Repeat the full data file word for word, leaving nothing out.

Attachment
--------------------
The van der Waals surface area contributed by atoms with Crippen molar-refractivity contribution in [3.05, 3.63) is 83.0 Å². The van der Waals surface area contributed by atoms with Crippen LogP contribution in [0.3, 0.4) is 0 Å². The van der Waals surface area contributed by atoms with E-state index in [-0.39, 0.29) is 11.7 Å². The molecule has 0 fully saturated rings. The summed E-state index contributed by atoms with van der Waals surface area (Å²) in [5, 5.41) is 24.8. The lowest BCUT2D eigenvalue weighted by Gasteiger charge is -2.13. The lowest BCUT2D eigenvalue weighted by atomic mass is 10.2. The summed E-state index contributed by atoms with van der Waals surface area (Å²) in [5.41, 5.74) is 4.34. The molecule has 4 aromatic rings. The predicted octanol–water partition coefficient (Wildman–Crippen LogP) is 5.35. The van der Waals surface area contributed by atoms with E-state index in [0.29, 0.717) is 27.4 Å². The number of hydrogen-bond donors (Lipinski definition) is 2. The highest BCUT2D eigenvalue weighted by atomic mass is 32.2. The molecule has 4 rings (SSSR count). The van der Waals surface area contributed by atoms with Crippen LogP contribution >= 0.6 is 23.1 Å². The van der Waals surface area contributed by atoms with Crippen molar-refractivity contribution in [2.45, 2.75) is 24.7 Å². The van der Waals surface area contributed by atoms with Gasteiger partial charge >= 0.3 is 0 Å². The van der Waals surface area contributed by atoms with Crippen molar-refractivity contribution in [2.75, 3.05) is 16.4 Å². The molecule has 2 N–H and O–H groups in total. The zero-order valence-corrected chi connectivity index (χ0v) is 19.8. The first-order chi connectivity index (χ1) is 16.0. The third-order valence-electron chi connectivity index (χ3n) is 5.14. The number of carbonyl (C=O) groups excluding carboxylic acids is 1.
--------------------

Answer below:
The van der Waals surface area contributed by atoms with Crippen molar-refractivity contribution in [3.05, 3.63) is 83.0 Å². The van der Waals surface area contributed by atoms with Crippen LogP contribution in [0.3, 0.4) is 0 Å². The van der Waals surface area contributed by atoms with E-state index in [-0.39, 0.29) is 11.7 Å². The molecule has 0 fully saturated rings. The summed E-state index contributed by atoms with van der Waals surface area (Å²) in [5, 5.41) is 24.8. The lowest BCUT2D eigenvalue weighted by Gasteiger charge is -2.13. The lowest BCUT2D eigenvalue weighted by atomic mass is 10.2. The summed E-state index contributed by atoms with van der Waals surface area (Å²) in [5.41, 5.74) is 4.34. The molecule has 4 aromatic rings. The predicted octanol–water partition coefficient (Wildman–Crippen LogP) is 5.35. The van der Waals surface area contributed by atoms with E-state index in [0.29, 0.717) is 27.4 Å². The number of hydrogen-bond donors (Lipinski definition) is 2. The highest BCUT2D eigenvalue weighted by atomic mass is 32.2. The molecule has 4 rings (SSSR count). The van der Waals surface area contributed by atoms with Crippen LogP contribution >= 0.6 is 23.1 Å². The van der Waals surface area contributed by atoms with Crippen molar-refractivity contribution in [2.45, 2.75) is 24.7 Å². The van der Waals surface area contributed by atoms with Gasteiger partial charge >= 0.3 is 0 Å². The van der Waals surface area contributed by atoms with Crippen molar-refractivity contribution in [2.75, 3.05) is 16.4 Å². The molecule has 2 N–H and O–H groups in total. The zero-order valence-corrected chi connectivity index (χ0v) is 19.8. The first-order chi connectivity index (χ1) is 16.0. The third-order valence-electron chi connectivity index (χ3n) is 5.14. The number of carbonyl (C=O) groups excluding carboxylic acids is 1.